IV.

According to the UCATA, "[t]he right of contribution exists among joint tortfeasors." Maryland Code (1957, 1986 Repl. Vol.) Article 50, § 17(a). This right is inchoate, however, until one joint tortfeasor "has by payment discharged the common liability or has paid more than his pro rata share thereof." Art. 50, § 17(b) (emphasis added). In order for Valk to seek contribution from Montgomery County under the UCATA, both must be "joint tortfeasors." According to the UCATA, joint tortfeasors "means two or more persons jointly or severally liable in tort for the same injury to person or property, whether or not judgment has been recovered against all or some of them." Art. 50, § 16(a) (emphasis added).

We now consider the meaning of the terms "liable in tort" and "common liability" as they are used in the UCATA. If they denote mere culpability to the plaintiff for a wrong, then the County might be considered a joint tortfeasor and subject to contribution. If the terms denote legal responsibility to the plaintiff for a wrong, the County is not a joint tortfeasor and is therefore not subject to contribution. The County was held not liable to plaintiffs as a result of Rangaswamy's own contributory negligence.

We express no opinion on the existence of negligence on the part of the County. Nor do we comment on Valk's liability to the plaintiffs.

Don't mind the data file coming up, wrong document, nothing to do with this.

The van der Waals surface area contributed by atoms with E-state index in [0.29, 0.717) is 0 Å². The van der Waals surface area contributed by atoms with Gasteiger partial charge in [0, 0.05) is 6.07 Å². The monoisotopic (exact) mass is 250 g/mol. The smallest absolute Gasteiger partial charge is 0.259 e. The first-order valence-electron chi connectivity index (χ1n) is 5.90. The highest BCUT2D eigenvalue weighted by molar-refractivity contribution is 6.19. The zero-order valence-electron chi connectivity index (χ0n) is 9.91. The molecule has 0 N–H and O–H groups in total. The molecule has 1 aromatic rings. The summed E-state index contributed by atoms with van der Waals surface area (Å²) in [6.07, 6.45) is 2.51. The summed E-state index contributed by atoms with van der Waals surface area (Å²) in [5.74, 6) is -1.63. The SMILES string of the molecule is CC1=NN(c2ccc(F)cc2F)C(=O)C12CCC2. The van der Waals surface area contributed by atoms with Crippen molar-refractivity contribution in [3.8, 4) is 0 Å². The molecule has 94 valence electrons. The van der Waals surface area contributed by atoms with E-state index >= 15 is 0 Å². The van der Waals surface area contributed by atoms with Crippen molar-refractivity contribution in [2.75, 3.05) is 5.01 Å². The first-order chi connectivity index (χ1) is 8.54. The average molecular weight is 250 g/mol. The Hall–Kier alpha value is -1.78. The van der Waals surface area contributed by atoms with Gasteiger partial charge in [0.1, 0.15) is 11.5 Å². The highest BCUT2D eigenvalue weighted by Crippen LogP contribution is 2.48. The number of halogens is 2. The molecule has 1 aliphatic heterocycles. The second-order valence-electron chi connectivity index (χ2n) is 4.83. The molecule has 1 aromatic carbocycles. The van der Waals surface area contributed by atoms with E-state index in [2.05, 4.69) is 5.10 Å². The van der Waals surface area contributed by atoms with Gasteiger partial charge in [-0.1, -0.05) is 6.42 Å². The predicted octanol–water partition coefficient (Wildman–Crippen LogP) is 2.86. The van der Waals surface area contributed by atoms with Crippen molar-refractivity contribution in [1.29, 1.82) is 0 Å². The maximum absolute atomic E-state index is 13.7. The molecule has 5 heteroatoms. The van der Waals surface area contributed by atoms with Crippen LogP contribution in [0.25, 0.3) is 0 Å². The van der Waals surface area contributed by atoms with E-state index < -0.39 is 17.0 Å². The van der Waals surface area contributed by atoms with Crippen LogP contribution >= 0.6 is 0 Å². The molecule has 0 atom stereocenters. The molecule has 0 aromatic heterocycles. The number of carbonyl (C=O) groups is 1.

A.

We have previously construed the language at issue in the context of interspousal immunity and worker's compensation immunity. In Ennis v. Donovan, 222 Md. 536, 161 A.2d 698 (1960), the plaintiff sued Ennis for negligent driving. Ennis, in turn, sued the plaintiff's spouse who had been driving at the time of the collision. We held that because the plaintiff was barred by interspousal immunity from suing Mr. Donovan directly, the defendant could not sue him indirectly for contribution. We reasoned that the UCATA "`is only applicable to a situation where there is a common liability to an injured person in tort. * * * [T]here can be no contribution where the injured person has no right of action against the third party defendant.'" Id. at 540, 161 A.2d at 700 (quoting Baltimore Transit Co. v. State ex rel. Schriefer, 183 Md. 674, 679, 39 A.2d 858, 860 (1944)). "[T]he right, if any, of . . . the defendant to contribution from . . . the third party defendant is a derivative right and not a new cause of action." Id. 222 Md. at 539, 161 A.2d at 700; see Krick v. Carter, 477 F. Supp. 152, 153 (M.D.Pa. 1979) (stating that Maryland bars contribution in the context of interspousal immunity).

We have since abrogated interspousal immunity. Boblitz v. Boblitz, 296 Md. 242, 462 A.2d 506 (1983).